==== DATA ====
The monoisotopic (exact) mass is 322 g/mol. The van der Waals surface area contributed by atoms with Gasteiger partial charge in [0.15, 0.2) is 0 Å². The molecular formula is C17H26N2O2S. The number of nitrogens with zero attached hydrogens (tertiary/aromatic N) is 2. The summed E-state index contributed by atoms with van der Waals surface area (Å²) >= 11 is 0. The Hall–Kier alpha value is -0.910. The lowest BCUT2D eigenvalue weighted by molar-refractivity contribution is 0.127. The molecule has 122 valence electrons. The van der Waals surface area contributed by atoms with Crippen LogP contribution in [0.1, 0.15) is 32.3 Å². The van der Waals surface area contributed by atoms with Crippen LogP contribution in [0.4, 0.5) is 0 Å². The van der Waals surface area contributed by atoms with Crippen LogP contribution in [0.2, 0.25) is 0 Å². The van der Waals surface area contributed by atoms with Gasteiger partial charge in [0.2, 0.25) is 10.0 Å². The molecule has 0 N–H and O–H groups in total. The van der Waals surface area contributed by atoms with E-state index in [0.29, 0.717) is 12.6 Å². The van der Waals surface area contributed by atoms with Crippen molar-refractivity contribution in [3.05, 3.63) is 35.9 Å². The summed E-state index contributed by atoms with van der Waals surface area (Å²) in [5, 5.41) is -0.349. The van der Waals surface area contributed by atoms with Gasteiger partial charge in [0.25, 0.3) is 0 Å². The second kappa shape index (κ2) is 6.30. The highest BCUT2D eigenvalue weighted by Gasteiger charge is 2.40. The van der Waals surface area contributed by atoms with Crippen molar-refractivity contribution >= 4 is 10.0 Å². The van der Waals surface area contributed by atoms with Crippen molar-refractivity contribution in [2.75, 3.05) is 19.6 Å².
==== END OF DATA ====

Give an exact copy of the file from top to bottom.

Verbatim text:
The monoisotopic (exact) mass is 322 g/mol. The van der Waals surface area contributed by atoms with Gasteiger partial charge in [0.15, 0.2) is 0 Å². The molecular formula is C17H26N2O2S. The number of nitrogens with zero attached hydrogens (tertiary/aromatic N) is 2. The summed E-state index contributed by atoms with van der Waals surface area (Å²) >= 11 is 0. The Hall–Kier alpha value is -0.910. The lowest BCUT2D eigenvalue weighted by molar-refractivity contribution is 0.127. The molecule has 122 valence electrons. The van der Waals surface area contributed by atoms with Crippen LogP contribution in [0.1, 0.15) is 32.3 Å². The van der Waals surface area contributed by atoms with Crippen LogP contribution in [0.4, 0.5) is 0 Å². The van der Waals surface area contributed by atoms with Crippen LogP contribution in [0.2, 0.25) is 0 Å². The van der Waals surface area contributed by atoms with Gasteiger partial charge in [0.2, 0.25) is 10.0 Å². The molecule has 0 N–H and O–H groups in total. The van der Waals surface area contributed by atoms with E-state index in [0.29, 0.717) is 12.6 Å². The van der Waals surface area contributed by atoms with Crippen molar-refractivity contribution in [3.05, 3.63) is 35.9 Å². The summed E-state index contributed by atoms with van der Waals surface area (Å²) in [5, 5.41) is -0.349. The van der Waals surface area contributed by atoms with Gasteiger partial charge in [0.25, 0.3) is 0 Å². The second kappa shape index (κ2) is 6.30. The highest BCUT2D eigenvalue weighted by Gasteiger charge is 2.40. The van der Waals surface area contributed by atoms with Crippen molar-refractivity contribution >= 4 is 10.0 Å². The van der Waals surface area contributed by atoms with Crippen molar-refractivity contribution in [2.75, 3.05) is 19.6 Å².